Objectives: Depression is common in patients with diabetes, and the use of antidepressants may impair glycaemic control. We assessed the association between antidepressant use and hyper- and hypoglycaemia.
Methods: Based on spontaneous reports listed in the World Health Organization (WHO) Adverse Drug Reaction Database, a case-control study was conducted. The study base consisted of all adverse drug reactions (ADRs) ascribed to antidepressants, antipsychotics and benzodiazepines between 1969 and 2005. Cases were defined as reported ADRs classified as hyper- or hypoglycaemia and separated in different study populations. All other reports were considered as controls. Exposure to antidepressants was the primary determinant investigated. Benzodiazepines and antipsychotics were chosen as reference groups. Potential confounding factors, namely, age, gender, use of antidiabetic medication, use of hyper- or hypoglycaemia-inducing comedication and reporting year, were determined on the index date. Multivariate logistic regression was used to evaluate the strength of the association, which was expressed as reporting odds ratios (RORs) with 95% confidence intervals (95% CI).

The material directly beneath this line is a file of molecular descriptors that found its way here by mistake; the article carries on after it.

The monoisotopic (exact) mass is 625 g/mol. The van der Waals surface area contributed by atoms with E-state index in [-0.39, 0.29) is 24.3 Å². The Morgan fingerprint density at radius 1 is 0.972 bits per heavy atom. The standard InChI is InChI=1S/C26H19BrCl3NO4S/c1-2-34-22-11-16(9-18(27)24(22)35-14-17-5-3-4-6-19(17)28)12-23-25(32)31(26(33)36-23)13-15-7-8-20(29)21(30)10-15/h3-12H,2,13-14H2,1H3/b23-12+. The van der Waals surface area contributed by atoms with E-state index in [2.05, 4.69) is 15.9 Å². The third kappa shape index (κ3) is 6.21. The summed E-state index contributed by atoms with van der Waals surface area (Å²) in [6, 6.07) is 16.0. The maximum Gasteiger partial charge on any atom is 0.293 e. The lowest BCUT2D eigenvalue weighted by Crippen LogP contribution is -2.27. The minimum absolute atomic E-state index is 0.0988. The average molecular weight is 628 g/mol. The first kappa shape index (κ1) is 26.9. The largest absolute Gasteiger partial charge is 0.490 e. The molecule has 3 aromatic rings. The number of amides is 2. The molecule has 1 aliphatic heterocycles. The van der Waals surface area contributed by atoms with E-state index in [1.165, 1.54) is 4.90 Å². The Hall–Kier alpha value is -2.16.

Results: Overall, the use of antidepressants was associated with hyperglycaemia [ROR 1.52 (95% CI: 1.20-1.93)] and of hypoglycaemia [ROR 1.84 (95% CI: 1.40-2.42)]. The association with hyperglycaemia was most pronounced for antidepressants with affinity for the 5-HT(2c) receptor, histamine-(1) receptor and norepinephrinic (NE) reuptake transporter. The association with hypoglycaemia was most pronounced for antidepressants with affinity for the serotonin reuptake transporter.
Conclusion: The results of this study strengthen the findings in individual case reports that the use of antidepressants is associated with disturbances in glucose homeostasis.